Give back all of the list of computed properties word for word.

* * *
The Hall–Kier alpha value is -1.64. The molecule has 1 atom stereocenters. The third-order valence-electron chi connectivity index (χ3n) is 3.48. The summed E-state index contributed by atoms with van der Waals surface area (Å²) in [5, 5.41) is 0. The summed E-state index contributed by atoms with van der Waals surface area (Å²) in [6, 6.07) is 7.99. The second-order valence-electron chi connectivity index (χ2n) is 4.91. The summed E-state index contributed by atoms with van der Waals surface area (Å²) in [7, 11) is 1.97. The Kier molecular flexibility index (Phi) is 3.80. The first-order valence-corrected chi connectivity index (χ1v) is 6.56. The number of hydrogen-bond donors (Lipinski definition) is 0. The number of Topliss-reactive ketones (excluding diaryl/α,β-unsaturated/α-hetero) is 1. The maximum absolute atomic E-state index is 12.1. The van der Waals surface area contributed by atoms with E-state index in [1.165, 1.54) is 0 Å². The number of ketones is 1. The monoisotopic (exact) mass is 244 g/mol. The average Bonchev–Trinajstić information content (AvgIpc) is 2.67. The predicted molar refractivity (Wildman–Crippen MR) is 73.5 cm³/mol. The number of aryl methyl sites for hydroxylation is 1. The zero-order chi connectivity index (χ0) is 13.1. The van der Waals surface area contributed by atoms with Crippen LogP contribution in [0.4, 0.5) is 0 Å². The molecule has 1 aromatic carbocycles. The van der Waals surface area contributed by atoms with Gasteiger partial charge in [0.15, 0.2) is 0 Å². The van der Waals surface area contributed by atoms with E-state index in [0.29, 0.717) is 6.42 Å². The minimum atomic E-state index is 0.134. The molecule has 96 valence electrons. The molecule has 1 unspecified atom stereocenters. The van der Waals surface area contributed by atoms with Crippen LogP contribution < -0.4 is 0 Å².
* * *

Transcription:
The Hall–Kier alpha value is -1.64. The molecule has 1 atom stereocenters. The third-order valence-electron chi connectivity index (χ3n) is 3.48. The summed E-state index contributed by atoms with van der Waals surface area (Å²) in [5, 5.41) is 0. The summed E-state index contributed by atoms with van der Waals surface area (Å²) in [6, 6.07) is 7.99. The second-order valence-electron chi connectivity index (χ2n) is 4.91. The summed E-state index contributed by atoms with van der Waals surface area (Å²) in [7, 11) is 1.97. The Kier molecular flexibility index (Phi) is 3.80. The first-order valence-corrected chi connectivity index (χ1v) is 6.56. The number of hydrogen-bond donors (Lipinski definition) is 0. The number of Topliss-reactive ketones (excluding diaryl/α,β-unsaturated/α-hetero) is 1. The maximum absolute atomic E-state index is 12.1. The van der Waals surface area contributed by atoms with E-state index in [1.165, 1.54) is 0 Å². The number of ketones is 1. The monoisotopic (exact) mass is 244 g/mol. The average Bonchev–Trinajstić information content (AvgIpc) is 2.67. The predicted molar refractivity (Wildman–Crippen MR) is 73.5 cm³/mol. The number of aryl methyl sites for hydroxylation is 1. The zero-order chi connectivity index (χ0) is 13.1. The van der Waals surface area contributed by atoms with Crippen LogP contribution in [0.4, 0.5) is 0 Å². The molecule has 1 aromatic carbocycles. The van der Waals surface area contributed by atoms with Gasteiger partial charge in [0.15, 0.2) is 0 Å². The van der Waals surface area contributed by atoms with E-state index in [0.29, 0.717) is 6.42 Å². The minimum atomic E-state index is 0.134. The molecule has 96 valence electrons. The molecule has 1 unspecified atom stereocenters. The van der Waals surface area contributed by atoms with Crippen LogP contribution < -0.4 is 0 Å².